Meet Larah Kennedy, senior community consultant at Quiip (our longest serving Swarm sponsor, and home of our co-founder Alison Michalk).
Larah worked in broadcast media as a research analyst, before becoming a community professional. She has managed branded online communities for Woolworths and Hungry Jacks, Michelle Bridges 12 Week Body Transformation and more.
At Swarm this year, Larah is facilitating a workshop on building successful Facebook groups. We hit her up for a coffee and a chat before the big event.
Where do most community builders using tools like Facebook go wrong?
I think it’s fighting an uphill battle. While Facebook is considered a ‘free’ platform, it doesn’t come with all the infrastructure and control that you can expect in a traditional online forum. This makes it incredibly hard to build a tangible community culture and even harder to foster peer-to-peer connection.
In saying that, there are opportunities to use traditional community building techniques within a social media environment that can be incredibly effective.
It’s not often that a Social Media Manager will reach out to a Facebook fan and ask them to answer someone else’s question or share their experience. But they should and their Facebook page would be better for it.
How is community management useful outside of digital groups?
As community managers, we have to find a balance between building relationships and reinforcing boundaries. If that’s not a life skill, I don’t know what is.
With a nature vs. nurture kind of lens, I often wonder if the attributes that make a great CM are learnt or naturally ingrained. I don’t know the answer, but I know that empathy, problem-solving, collaboration, conflict resolution and connecting people are just as useful for a weekend camping with friends as they are for managing an online community.
What’s your favourite community right now and why?
I just signed up for the final year of Scott Pape’s Barefoot Blueprint and I’m loving the community. Such an engaged and informed bunch of people who are so willing to share their learnings and experiences. Being in the financial services sector they have to be careful about only providing general financial advice, and this extends to what community members are posting in the forums, so I’m sure it would also be a fascinating community to moderate.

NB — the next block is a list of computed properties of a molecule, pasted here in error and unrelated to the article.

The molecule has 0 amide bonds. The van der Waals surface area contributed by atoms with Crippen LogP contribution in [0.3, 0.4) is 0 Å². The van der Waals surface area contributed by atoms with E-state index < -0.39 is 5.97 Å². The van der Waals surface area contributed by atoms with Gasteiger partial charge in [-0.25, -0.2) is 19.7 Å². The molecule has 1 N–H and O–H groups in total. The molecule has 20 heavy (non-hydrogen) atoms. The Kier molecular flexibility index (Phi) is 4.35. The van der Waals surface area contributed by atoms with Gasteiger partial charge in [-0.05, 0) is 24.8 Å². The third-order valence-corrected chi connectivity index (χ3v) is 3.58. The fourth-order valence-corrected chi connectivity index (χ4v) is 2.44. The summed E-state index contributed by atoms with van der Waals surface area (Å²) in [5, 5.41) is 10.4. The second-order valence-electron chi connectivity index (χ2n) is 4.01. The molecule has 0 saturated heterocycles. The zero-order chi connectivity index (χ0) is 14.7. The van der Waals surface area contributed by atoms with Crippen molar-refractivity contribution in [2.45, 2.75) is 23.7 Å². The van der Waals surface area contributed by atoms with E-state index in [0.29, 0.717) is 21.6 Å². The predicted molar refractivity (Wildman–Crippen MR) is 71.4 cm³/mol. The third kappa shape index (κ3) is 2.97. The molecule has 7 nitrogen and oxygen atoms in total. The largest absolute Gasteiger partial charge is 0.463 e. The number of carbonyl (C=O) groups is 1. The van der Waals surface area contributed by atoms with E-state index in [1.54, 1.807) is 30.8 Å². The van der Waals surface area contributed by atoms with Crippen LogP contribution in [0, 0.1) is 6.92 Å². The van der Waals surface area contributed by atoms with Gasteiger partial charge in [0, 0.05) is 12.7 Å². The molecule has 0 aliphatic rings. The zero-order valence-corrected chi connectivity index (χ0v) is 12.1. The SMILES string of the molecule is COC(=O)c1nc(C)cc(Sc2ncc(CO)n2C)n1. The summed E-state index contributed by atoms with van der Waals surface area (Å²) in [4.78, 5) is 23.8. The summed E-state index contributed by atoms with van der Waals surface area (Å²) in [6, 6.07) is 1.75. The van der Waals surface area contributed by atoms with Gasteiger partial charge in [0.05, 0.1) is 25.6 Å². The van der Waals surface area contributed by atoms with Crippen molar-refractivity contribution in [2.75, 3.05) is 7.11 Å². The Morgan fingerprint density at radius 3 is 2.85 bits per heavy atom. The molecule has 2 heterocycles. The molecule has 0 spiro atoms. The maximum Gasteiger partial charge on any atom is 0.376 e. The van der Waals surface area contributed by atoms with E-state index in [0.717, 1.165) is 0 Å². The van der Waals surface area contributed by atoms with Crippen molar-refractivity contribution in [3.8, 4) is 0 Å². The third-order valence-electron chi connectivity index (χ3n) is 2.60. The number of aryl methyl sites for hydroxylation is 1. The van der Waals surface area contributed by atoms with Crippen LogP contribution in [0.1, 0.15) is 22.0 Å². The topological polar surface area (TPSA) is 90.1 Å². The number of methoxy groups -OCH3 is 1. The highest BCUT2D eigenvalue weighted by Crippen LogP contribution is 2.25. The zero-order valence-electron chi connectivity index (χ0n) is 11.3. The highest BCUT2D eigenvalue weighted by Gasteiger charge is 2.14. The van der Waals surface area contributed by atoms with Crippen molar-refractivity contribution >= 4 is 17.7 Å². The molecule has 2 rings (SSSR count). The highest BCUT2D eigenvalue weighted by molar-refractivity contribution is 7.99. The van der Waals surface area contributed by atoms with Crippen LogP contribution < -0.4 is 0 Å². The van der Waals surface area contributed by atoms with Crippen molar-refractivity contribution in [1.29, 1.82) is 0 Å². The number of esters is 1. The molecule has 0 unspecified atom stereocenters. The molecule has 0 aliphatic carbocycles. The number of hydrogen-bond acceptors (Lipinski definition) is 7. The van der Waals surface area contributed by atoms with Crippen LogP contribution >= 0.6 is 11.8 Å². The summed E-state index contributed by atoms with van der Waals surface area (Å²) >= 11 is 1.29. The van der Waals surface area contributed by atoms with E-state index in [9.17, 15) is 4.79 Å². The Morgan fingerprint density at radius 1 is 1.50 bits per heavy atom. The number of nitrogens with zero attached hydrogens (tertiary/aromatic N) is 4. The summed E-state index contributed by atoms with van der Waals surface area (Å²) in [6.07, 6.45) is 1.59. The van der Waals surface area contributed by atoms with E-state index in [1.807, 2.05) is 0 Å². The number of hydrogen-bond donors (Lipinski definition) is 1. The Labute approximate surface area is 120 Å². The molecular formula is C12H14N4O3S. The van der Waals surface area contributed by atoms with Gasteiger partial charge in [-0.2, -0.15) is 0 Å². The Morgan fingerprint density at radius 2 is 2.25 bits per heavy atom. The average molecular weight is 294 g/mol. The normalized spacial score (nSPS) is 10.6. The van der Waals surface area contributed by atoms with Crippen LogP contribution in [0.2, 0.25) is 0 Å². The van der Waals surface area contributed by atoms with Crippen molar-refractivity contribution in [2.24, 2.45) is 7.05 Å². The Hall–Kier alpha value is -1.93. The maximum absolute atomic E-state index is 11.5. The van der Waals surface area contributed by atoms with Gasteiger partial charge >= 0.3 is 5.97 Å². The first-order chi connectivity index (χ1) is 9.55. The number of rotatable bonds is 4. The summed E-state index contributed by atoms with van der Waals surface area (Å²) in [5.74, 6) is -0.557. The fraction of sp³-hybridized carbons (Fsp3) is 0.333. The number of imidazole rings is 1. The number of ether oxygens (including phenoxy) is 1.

What do you consider the most exciting thing about the community management space today?
The reach of the mega-platforms and the volume of content posted daily is continuing to grow. The platforms have been so slow to take any form of accountability for the content appearing on their networks. We’re now seeing the backlash to that approach starting to crescendo.
The evidence of this can be seen from Jacinda Ardern campaigning for stricter global laws for social media companies following the Christchurch tragedy. It can be seen in the UK’s independent internet and social media watchdog formed earlier this year and the EU’s GDPR. Closer to home, it can be seen in the recent Dylan Voller defamation ruling, with media and broadcast organisations now actively campaigning Facebook for improved moderation controls.
It’s exciting to see where this will go in terms of new laws and regulations, as well as whether it will result in improved platform functionality and moderation tools.
It’s particularly exciting for the community management space because it could be the catalyst that drives more businesses away from the wild west of social media and back to the proven methodology of owned online community platforms.
What are you reading/watching/listening to right now that all community professionals should read/watch/listen to?
I have The Great Hack in my Netflix list and I’m pretty keen to get my eyeballs across that.
I think self-care is really important, as a CM, but also as a human, so if I could recommend one book that all community professionals should read it would be The Miracle of Mindfulness by Thich Naht Hahn. It’s an easy read and very accessible guide to meditation and mindfulness to find some calm amongst the chaos.
Why should community peeps come to Swarm?
If you’ve ever felt like screaming into an abyss after somebody has asked you “what does a community manager actually do?” or “so you just get to play on Facebook all day?”, you should come to Swarm. You’ll find your people and they’ll never ask you to explain what you do.